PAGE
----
Remember back when your clients were getting their letters stating how much each of their economic impact payments were going to be (Notice 1444)? Do you remember how most of them threw it away?
If they qualified for the child tax credit this year, they’ll be receiving another letter soon (Letter 6419), stating how much of the credit they received already. Now’s the time to alert them to look for this letter in the mail and to save it with the rest of their tax documents. It’ll save you and your clients hours of work and headaches!
More information on the child tax credit payments
2021 legislation made significant changes to the tax rules surrounding the child tax credit. For the first time, eligible taxpayers automatically received half of the credit in advance of filing their 2021 return through six monthly installments.
Taxpayers who received advance payments will receive Letter 6419 in the mail from the IRS in January 2022 and should bring this letter to their appointment with their tax professional when filing their 2021 return.
The letter will include the total amount of advance payments sent in 2021. You, as your client’s trusted financial resource, may need to refer to this notice to claim the remaining child tax credit amount. This letter will be mailed to the address the IRS has on file as of the letter’s mailing date.
If your client opted out of receiving the advance credit, they will not receive Letter 6419 from the IRS in January 2022 and do not need to bring anything additional to their annual tax prep appointment, with regard to the child tax credit.
When you file your clients’ 2021 returns, you should compare the total amount of the advance payments they received in 2021 with the amount they are entitled. If the amount they are entitled to is more than the total amount received through the advance payments, the remaining amount can be claimed on their 2021 return.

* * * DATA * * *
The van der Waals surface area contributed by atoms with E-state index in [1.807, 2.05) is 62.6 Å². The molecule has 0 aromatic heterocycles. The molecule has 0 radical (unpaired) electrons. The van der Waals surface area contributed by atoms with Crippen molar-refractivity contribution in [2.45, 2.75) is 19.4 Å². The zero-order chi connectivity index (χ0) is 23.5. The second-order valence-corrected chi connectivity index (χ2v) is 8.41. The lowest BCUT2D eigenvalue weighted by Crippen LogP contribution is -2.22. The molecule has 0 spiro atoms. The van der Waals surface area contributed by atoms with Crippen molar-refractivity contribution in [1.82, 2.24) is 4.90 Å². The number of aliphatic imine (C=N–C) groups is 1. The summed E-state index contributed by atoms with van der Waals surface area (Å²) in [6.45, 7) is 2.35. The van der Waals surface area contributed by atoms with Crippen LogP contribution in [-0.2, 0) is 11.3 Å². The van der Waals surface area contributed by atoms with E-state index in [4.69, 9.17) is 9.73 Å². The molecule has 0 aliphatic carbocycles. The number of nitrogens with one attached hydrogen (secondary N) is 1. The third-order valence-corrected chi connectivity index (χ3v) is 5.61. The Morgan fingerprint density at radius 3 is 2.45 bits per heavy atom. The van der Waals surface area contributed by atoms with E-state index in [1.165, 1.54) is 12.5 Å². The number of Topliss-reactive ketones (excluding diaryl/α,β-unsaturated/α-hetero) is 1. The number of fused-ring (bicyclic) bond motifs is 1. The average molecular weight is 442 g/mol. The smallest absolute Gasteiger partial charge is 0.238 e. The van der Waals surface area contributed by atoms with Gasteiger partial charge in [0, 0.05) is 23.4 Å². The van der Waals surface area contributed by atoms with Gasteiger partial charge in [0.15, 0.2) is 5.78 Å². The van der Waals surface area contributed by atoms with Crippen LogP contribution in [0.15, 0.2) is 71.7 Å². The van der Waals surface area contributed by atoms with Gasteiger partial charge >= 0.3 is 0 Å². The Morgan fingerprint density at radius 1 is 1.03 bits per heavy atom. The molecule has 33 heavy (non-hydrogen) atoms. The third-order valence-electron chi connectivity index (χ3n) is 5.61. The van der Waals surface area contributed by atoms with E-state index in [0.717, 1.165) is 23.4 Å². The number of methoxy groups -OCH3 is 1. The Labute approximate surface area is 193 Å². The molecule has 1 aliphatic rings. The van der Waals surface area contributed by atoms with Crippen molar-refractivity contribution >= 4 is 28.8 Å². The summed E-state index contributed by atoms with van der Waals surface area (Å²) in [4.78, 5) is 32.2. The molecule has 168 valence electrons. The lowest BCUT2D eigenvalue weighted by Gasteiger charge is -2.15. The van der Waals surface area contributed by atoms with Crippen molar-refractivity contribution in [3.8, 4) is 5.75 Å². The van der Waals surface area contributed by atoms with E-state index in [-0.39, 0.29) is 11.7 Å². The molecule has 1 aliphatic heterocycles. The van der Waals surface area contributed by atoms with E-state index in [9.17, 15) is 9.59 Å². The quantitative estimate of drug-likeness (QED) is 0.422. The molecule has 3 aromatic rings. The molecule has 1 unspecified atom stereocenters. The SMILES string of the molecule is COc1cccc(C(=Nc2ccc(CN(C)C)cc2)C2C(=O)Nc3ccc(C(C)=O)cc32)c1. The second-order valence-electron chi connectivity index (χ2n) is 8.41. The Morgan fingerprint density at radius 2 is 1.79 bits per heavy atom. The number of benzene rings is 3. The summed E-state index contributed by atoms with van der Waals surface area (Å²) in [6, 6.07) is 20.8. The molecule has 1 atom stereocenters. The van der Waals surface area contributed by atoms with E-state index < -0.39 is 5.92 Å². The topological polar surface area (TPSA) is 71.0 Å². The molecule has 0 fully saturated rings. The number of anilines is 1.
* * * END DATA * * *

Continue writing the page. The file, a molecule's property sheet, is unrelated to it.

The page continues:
If the amount they are entitled to is less than the total amount in the advance payments received, you will have to determine if your client is required to repay some or all of the excess payment.
The credit for children ages 5 and younger is up to $3,600, with a monthly advance payment of up to $300. The credit for children ages 6 to 17 is up to $3,000, with a monthly advance payment of up to $250. The funds are deposited directly into taxpayers’ bank accounts or mailed via paper check. Taxpayers were able to opt out of the advance payments using the IRS’s online Child Tax Credit Update Portal.
A final payment will be made Dec. 15 for those who did not opt out of the advance payments.
There are additional circumstances that could affect your client’s child tax credit refund, including shared custody agreements and both parents opting out of the advance payments. For more information on this topic, NATP and Drake Software recently hosted a free roundtable discussion that covers everything we know as of now about accounting for these payments on your client’s return.